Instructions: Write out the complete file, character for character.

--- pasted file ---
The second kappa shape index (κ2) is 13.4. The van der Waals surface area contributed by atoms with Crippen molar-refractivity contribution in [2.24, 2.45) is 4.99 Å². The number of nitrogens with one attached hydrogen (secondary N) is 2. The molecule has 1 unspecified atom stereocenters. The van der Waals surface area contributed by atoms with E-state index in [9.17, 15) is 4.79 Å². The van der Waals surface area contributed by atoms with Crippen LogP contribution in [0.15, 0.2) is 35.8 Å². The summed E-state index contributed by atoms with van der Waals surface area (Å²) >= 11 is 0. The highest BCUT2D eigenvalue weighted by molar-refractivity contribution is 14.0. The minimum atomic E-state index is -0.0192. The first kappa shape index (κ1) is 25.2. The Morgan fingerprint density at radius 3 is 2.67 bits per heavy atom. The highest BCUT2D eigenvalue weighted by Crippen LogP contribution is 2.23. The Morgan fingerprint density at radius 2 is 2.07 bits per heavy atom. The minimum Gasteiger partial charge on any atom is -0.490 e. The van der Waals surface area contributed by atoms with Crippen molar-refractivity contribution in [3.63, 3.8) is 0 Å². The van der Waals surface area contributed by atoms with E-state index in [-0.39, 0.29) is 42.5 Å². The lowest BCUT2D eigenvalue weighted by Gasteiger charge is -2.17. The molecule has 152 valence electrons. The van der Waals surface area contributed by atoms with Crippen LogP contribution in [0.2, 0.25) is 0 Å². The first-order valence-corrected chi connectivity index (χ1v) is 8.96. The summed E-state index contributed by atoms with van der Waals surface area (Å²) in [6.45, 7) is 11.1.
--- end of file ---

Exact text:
The second kappa shape index (κ2) is 13.4. The van der Waals surface area contributed by atoms with Crippen molar-refractivity contribution in [2.24, 2.45) is 4.99 Å². The number of nitrogens with one attached hydrogen (secondary N) is 2. The molecule has 1 unspecified atom stereocenters. The van der Waals surface area contributed by atoms with E-state index in [9.17, 15) is 4.79 Å². The van der Waals surface area contributed by atoms with Crippen LogP contribution in [0.15, 0.2) is 35.8 Å². The summed E-state index contributed by atoms with van der Waals surface area (Å²) >= 11 is 0. The highest BCUT2D eigenvalue weighted by molar-refractivity contribution is 14.0. The minimum atomic E-state index is -0.0192. The first kappa shape index (κ1) is 25.2. The Morgan fingerprint density at radius 3 is 2.67 bits per heavy atom. The highest BCUT2D eigenvalue weighted by Crippen LogP contribution is 2.23. The Morgan fingerprint density at radius 2 is 2.07 bits per heavy atom. The minimum Gasteiger partial charge on any atom is -0.490 e. The van der Waals surface area contributed by atoms with Crippen molar-refractivity contribution in [3.63, 3.8) is 0 Å². The van der Waals surface area contributed by atoms with E-state index in [-0.39, 0.29) is 42.5 Å². The lowest BCUT2D eigenvalue weighted by Gasteiger charge is -2.17. The molecule has 152 valence electrons. The van der Waals surface area contributed by atoms with Crippen LogP contribution in [0.2, 0.25) is 0 Å². The first-order valence-corrected chi connectivity index (χ1v) is 8.96. The summed E-state index contributed by atoms with van der Waals surface area (Å²) in [6.45, 7) is 11.1.